One of the most popular additives to energy drinks is the amino acid taurine. Taurine is an antioxidant. Research has shown that antioxidant supplements taken before exercise have negative effects on exercise-induced adaptation processes (BMC Sports Sci Med & Rehab, July, 2014). It also has been reported in the scientific literature that taurine, before exercise, may also inhibit nitric oxide (JAMA Network - Archives of Surg, 1996, The Journal of Immun, May, 1995).

Bottom line: based on the recent research, it is not recommended that people combine caffeine with taurine in their energy or pre-workout drinks. Taurine is perfectly safe when taken without caffeine. In fact, the research has shown many health benefits of taurine when taken without caffeine! Taurine is an inhibitory neurotransmitter and has been shown to have a positive effect of the cardiovascular system and lowering stress-induced increase in blood pressure especially when combined with magnesium. Some studies have also shown that taurine may be beneficial for enhancing weight loss/fat loss. Once again, do not take energy drinks combining caffeine and taurine. Better to be safe than sorry!



Sachin A. Shah, Andy H. Szeto, Raechel Farewell, Allen Shek, Dorothy Fan, Kathy N. Quach, Mouchumi Bhattacharyya, Jasmine Elmiari, Winny Chan, Kate O'Dell, Nancy Nguyen, Tracey J. McGaughey, Javed M. Nasir, Sanjay Kaul. Impact of High Volume Energy Drink Consumption on Electrocardiographic and Blood Pressure Parameters: A Randomized Trial. Journal of the American Heart Association, 2019; 8 (11) DOI: 10.1161/JAHA.118.011318

American Heart Association. Energy drinks may increase risk of heart function abnormalities and blood pressure changes. ScienceDaily. ScienceDaily, 29 May 2019.

American Heart Association Meeting News Brief – Poster Presentation Mo1189 – Session: AT.APS.16 November 12, 2018.

American College of Cardiology, CardioSmart, Non-caffeine Ingredients in Energy Drinks Linked to Negative Heart Effects June 06, 2017.

Potentially harmful effects of energy drinks - it's not the caffeine. Will Boggs MD April 26, 2017.

Randomized Controlled Trial of High‐Volume Energy Drink Versus Caffeine Consumption on ECG and Hemodynamic Parameters. Emily A, Fletcher, PharmD, et al.

Jeffries O, Hill J, et al. Energy Drink Doses Of Caffeine And Taurine Have A Null Or Negative Effect On Sprint Performance. The Journal of Strength & Conditioning Research 2017.

Bichler A, Swenson A and Harris MA. A combination of caffeine and taurine has no effect on short-term memory but induces changes in heart rate and mean arterial blood pressure. Amino Acids 2006, 31(4), 471-476.

Giles GE, Mahoney CR, et al. Differential cognitive effects of energy drink ingredients: caffeine, taurine, and glucose. Pharmacology, Biochemistry, and Behavior 2012, 102(4), 569-577.

Peacock A, Martin FH and Carr A. Energy drink ingredients. Contribution of caffeine and taurine to performance outcomes. Appetite. 2013;64:1-4.

Effects of energy drink major bioactive compounds on the performance of young adults in fitness and cognitive tests: a randomized controlled trial. Maximiliano Kammerer. Email author, Jaime A Jaramillo, Adriana García, Juan C Calderín and Luis H Valbuena. Journal International Society Sports Nutrition 11:44, 2014.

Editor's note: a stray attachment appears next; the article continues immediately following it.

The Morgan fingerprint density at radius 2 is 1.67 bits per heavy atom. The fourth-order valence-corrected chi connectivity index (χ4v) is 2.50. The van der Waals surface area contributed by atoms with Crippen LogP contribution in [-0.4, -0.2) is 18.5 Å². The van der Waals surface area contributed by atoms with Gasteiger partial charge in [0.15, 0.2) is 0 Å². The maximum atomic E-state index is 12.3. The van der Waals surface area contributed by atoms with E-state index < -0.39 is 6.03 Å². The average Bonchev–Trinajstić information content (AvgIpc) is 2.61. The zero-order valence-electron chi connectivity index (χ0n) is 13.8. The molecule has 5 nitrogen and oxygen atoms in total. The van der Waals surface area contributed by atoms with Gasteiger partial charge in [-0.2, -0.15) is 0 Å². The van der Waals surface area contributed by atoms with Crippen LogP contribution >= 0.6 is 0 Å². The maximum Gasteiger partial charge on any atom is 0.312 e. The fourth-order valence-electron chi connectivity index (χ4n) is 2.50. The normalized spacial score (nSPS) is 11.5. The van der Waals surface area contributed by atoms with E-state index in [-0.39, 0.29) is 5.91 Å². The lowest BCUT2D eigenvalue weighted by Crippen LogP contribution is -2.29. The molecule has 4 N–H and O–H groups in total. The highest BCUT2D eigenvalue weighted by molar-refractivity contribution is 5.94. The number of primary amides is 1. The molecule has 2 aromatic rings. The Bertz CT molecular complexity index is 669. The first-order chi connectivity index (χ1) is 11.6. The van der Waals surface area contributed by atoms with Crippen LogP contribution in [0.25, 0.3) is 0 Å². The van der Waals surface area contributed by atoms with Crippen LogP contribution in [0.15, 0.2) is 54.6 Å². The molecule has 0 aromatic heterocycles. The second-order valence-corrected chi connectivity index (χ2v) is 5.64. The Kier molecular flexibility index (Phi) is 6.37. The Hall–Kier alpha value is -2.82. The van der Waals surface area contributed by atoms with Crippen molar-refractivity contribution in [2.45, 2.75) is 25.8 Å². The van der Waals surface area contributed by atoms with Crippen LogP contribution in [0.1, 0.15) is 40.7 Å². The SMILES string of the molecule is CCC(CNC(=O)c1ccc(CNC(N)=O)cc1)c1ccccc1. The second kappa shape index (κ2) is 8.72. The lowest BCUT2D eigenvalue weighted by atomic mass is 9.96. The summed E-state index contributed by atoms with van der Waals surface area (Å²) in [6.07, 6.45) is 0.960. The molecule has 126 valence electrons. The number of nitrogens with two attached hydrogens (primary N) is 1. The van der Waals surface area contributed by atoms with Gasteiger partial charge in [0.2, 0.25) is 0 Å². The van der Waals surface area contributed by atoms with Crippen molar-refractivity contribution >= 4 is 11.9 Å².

Wassef B, Kohansieh M and Makaryus AN. Effects of energy drinks on the cardiovascular system. World Journal of Cardiology 2017; 9(11), 796-806.

Comparison of the effects of energy drink versus caffeine supplementation on indices of 24-hour ambulatory blood pressure. Franks AM, Schmidt JM, et al. Ann Pharmacother 2012 Feb; 46(2):192-9 

The influence of a taurine containing drink on cardiac parameters before and after exercise measured by echocardiography. Baum M, Weiss M. Amino Acids 2001; 20(1):75-82.

Caffeine and taurine containing energy drink increases left ventricular contractility in healthy volunteers. Doerner JM, Kuetting DL, et al. Int J Cardiovasc Imaging 2015 Mar; 31(3):595-601.

Cardiovascular Effects of Energy Drinks in Familial Long QT Syndrome: A Randomized Crossover Study. Gray, Belinda et al. International Journal of Cardiology, Volume 231, 150-154.

Journal International Society Sports Nutrition 11:44, 2014

Paulsen G, Cumming KT, et al. Can supplementation with vitamin C and E alter physiological adaptations to strength training? BMC Sports Science, Medicine & Rehabilitation, July, 2014; 6, 28. doi:10.1186/2052-1847-6-28.

Redmond HPWang, JHBouchier-Hayes D. Taurine attenuates nitric oxide- and reactive oxygen intermediate-dependent hepatocyte injury. Arch Surg 1996;1311280-1288.

Taurine chloramine inhibits production of nitric oxide and TNF-alpha in activated RAW 264.7 cells by mechanisms that involve transcriptional and translational events. E Park, G Schuller-Levis, M R Quinn. The Journal of Immunology May 1, 1995, 154 (9) 4778-4784.

Haidari F, Asadi M, Mohammadi-Asl J, Ahmadi-Angali K. Evaluation of the effect of oral taurine supplementation on fasting levels of fibroblast growth factors, beta-Klotho co-receptor, some biochemical indices and body composition in obese women on a weight-loss diet: a study protocol for a double-blind, randomized controlled trial. Trials. 2019;20(1):315. Published 2019 May 31. doi:10.1186/s13063-019-3421-5